Google ran Project Aristotle in 2012 to determine the difference between highly effective teams and ones that were significantly less so. The project culminated in five key leadership elements—the number one being psychological safety. Psychological safety includes a group phenomenon called ”equality in distribution of conversational turn-taking.” Anita Woolly, the study’s lead author, analyzed various team projects and noticed that ”as long as everyone got a chance to talk, the team did well. But if only one person or a small group spoke all the time, the collective intelligence declined.”
Another aspect of psychological safety is ”average social sensitivity,” which means attuning to and deciphering the nuances of prosody and body language cues. Amy C. Edmondson defines psychological safety in her book The Fearless Organization as “the belief that the work environment is safe for interpersonal risk-taking.”
In order to move toward psychological safety, it is essential to be transparent about the lack of accountability in the past and commit to accountability going forward. Bring a consultant into the office to help navigate difficult conversations, and prioritize someone from the BIPOC community to really underscore that your actions are not just performative, but truly authentic.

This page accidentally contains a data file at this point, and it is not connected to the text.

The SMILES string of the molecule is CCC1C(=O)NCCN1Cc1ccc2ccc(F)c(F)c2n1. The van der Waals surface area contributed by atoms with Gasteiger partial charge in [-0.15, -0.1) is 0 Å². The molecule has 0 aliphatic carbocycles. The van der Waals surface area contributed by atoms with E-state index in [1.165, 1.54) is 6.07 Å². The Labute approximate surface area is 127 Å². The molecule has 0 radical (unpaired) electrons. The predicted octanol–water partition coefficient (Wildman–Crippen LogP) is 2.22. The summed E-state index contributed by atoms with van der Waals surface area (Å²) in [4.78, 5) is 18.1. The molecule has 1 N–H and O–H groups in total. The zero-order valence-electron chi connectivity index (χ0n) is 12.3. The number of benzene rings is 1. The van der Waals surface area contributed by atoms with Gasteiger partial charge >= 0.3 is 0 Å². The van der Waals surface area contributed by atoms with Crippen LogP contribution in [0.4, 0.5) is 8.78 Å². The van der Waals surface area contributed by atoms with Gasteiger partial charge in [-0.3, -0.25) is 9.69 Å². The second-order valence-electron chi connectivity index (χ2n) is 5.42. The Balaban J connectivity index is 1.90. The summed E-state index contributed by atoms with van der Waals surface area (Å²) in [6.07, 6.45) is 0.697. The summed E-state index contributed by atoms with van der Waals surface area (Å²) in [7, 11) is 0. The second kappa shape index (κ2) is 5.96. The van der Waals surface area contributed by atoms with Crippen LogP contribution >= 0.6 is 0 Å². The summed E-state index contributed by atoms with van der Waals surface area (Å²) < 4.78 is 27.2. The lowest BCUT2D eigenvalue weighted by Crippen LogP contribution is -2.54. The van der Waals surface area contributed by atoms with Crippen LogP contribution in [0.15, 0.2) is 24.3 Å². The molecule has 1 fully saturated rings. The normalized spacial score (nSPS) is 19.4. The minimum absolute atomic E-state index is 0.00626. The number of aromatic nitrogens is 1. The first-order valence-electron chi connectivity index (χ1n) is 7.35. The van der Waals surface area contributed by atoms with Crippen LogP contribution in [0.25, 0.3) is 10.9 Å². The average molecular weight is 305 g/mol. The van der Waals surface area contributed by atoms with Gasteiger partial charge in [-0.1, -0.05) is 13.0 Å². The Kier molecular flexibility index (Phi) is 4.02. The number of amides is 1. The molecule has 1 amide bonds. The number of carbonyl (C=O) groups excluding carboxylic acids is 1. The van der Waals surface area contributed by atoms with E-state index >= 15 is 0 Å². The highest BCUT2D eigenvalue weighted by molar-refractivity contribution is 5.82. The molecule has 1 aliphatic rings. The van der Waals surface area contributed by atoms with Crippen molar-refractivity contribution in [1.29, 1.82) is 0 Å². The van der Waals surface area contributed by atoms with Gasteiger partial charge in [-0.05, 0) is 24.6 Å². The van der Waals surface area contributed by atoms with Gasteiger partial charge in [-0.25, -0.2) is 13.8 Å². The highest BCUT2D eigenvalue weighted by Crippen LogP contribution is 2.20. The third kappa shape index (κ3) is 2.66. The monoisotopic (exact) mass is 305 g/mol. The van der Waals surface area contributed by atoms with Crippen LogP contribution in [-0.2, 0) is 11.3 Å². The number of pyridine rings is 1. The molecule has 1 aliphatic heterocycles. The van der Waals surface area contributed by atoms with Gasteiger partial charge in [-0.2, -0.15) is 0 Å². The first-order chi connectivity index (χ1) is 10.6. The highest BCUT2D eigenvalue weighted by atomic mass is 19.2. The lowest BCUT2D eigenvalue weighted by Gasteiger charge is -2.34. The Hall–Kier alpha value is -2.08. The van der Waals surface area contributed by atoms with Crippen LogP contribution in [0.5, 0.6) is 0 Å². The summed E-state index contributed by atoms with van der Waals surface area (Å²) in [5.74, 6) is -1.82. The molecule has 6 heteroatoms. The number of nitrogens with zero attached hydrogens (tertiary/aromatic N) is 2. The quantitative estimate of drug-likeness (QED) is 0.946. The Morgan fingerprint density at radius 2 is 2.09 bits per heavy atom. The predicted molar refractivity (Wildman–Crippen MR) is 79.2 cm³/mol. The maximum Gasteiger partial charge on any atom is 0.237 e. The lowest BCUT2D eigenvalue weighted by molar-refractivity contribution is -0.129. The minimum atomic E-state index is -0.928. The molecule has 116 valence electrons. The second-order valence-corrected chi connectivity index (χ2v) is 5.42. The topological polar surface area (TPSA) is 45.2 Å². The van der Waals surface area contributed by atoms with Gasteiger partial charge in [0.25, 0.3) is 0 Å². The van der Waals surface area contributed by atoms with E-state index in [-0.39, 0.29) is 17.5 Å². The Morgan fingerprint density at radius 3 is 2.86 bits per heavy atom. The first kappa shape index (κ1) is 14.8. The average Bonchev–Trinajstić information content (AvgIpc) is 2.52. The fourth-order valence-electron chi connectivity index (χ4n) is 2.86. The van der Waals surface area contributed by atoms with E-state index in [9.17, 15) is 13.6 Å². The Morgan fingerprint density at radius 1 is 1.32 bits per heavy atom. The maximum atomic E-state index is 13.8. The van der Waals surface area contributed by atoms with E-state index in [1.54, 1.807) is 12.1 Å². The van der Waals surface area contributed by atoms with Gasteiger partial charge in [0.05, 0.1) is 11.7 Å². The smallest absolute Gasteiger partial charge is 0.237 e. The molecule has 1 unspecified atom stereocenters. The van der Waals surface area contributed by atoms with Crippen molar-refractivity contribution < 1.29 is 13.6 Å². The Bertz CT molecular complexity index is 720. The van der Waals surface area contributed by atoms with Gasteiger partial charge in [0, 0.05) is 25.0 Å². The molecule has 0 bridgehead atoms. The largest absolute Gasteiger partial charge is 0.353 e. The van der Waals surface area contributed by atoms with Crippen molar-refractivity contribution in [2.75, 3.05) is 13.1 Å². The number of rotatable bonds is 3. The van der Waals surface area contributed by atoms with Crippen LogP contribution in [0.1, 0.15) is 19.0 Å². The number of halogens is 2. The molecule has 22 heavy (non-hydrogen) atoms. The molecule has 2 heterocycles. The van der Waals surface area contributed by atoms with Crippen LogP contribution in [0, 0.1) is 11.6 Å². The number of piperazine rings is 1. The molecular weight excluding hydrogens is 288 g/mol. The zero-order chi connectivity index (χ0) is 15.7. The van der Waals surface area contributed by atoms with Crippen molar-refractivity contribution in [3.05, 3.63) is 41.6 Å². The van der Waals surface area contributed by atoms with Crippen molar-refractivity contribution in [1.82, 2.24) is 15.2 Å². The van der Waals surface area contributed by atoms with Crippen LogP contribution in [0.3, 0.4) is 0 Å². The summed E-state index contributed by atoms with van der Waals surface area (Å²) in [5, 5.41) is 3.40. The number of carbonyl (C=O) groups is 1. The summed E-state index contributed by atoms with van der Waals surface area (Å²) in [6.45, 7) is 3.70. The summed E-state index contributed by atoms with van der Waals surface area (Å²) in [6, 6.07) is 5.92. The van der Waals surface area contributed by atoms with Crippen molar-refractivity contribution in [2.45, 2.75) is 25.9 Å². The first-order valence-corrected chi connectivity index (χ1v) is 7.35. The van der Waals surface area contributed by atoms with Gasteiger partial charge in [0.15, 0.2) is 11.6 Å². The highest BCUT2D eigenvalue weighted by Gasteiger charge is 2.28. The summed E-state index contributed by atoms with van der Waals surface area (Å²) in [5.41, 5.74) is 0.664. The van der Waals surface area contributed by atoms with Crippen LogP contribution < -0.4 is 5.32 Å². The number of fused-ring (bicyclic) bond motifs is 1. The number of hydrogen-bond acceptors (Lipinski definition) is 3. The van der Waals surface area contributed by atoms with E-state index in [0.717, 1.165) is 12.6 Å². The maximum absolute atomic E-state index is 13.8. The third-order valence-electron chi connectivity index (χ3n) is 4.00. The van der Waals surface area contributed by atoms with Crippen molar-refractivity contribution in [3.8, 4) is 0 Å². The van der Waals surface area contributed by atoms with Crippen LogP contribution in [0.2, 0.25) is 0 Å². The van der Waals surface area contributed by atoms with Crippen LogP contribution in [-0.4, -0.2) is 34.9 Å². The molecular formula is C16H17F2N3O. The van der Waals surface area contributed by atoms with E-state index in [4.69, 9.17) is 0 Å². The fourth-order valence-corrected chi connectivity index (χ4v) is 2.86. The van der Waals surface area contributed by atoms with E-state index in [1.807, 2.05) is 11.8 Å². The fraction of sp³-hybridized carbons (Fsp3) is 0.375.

As a group, get together and read Edmondson’s The Fearless Organization. Discuss what is working now, what is not working, and ways to be more inclusive, especially by prioritizing the BIPOC community that has been excluded in the past.
5. Read My Grandmother’s Hands, by Resmaa Menakem
When humans experience exclusion, neglect, or rejection, a wound opens in the psyche that registers as physical pain. The brain ultimately codes the event through its pain receptors, eventually leading the neural pathways to interpret persistent exclusionary experiences as trauma.
Epigenetic research demonstrates that trauma passes through families over time, and the tragic events of our previous generations—more than 200 years before us—are physically present in our cellular biology. Healing trauma must be resolved from within the body, and many modalities offer different forms of release and integration. Find the one that best suits you. Reading Resmaa Menakem’s work as a team or listening to his On Being interview with Krista Tippett is a great place to start.
Discipline, commitment, and patience are the key ingredients to any transformation. Whether it’s healing a physical injury or repairing psychological scars from an unsafe workplace culture, rebuilding a damaged environment can be done. It just takes time, dedication, and care.
Rajkumari Neogy is an epigenetic coach and executive consultant focused on the intersection of neurobiology, culture, and empathy in today’s business world. She is also the author of The WIT Factor: Shifting the Workplace Paradigm by Becoming Your Optimal Self.